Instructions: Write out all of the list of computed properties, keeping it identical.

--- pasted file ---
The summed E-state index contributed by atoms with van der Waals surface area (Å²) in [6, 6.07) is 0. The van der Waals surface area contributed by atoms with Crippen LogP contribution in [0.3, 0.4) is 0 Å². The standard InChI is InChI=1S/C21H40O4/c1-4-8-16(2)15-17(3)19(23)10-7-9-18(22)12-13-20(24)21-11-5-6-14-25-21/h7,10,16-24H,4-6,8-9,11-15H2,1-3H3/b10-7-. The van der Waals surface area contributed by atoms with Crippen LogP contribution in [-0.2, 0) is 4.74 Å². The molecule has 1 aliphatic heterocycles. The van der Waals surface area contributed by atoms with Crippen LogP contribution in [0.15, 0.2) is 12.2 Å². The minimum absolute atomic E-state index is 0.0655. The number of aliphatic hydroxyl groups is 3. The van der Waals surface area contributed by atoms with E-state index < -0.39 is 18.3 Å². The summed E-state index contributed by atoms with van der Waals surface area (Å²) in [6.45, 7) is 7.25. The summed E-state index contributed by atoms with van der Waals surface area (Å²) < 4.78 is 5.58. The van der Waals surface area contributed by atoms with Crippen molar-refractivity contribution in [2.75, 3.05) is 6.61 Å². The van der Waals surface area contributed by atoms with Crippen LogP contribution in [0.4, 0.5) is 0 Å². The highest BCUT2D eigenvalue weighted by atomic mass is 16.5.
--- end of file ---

The summed E-state index contributed by atoms with van der Waals surface area (Å²) in [6, 6.07) is 0. The van der Waals surface area contributed by atoms with Crippen LogP contribution in [0.3, 0.4) is 0 Å². The standard InChI is InChI=1S/C21H40O4/c1-4-8-16(2)15-17(3)19(23)10-7-9-18(22)12-13-20(24)21-11-5-6-14-25-21/h7,10,16-24H,4-6,8-9,11-15H2,1-3H3/b10-7-. The van der Waals surface area contributed by atoms with Crippen LogP contribution in [-0.2, 0) is 4.74 Å². The molecule has 1 aliphatic heterocycles. The van der Waals surface area contributed by atoms with Crippen LogP contribution in [0.15, 0.2) is 12.2 Å². The minimum absolute atomic E-state index is 0.0655. The number of aliphatic hydroxyl groups is 3. The van der Waals surface area contributed by atoms with E-state index < -0.39 is 18.3 Å². The summed E-state index contributed by atoms with van der Waals surface area (Å²) in [6.45, 7) is 7.25. The summed E-state index contributed by atoms with van der Waals surface area (Å²) < 4.78 is 5.58. The van der Waals surface area contributed by atoms with Crippen molar-refractivity contribution in [2.75, 3.05) is 6.61 Å². The van der Waals surface area contributed by atoms with Crippen LogP contribution in [0.4, 0.5) is 0 Å². The highest BCUT2D eigenvalue weighted by atomic mass is 16.5.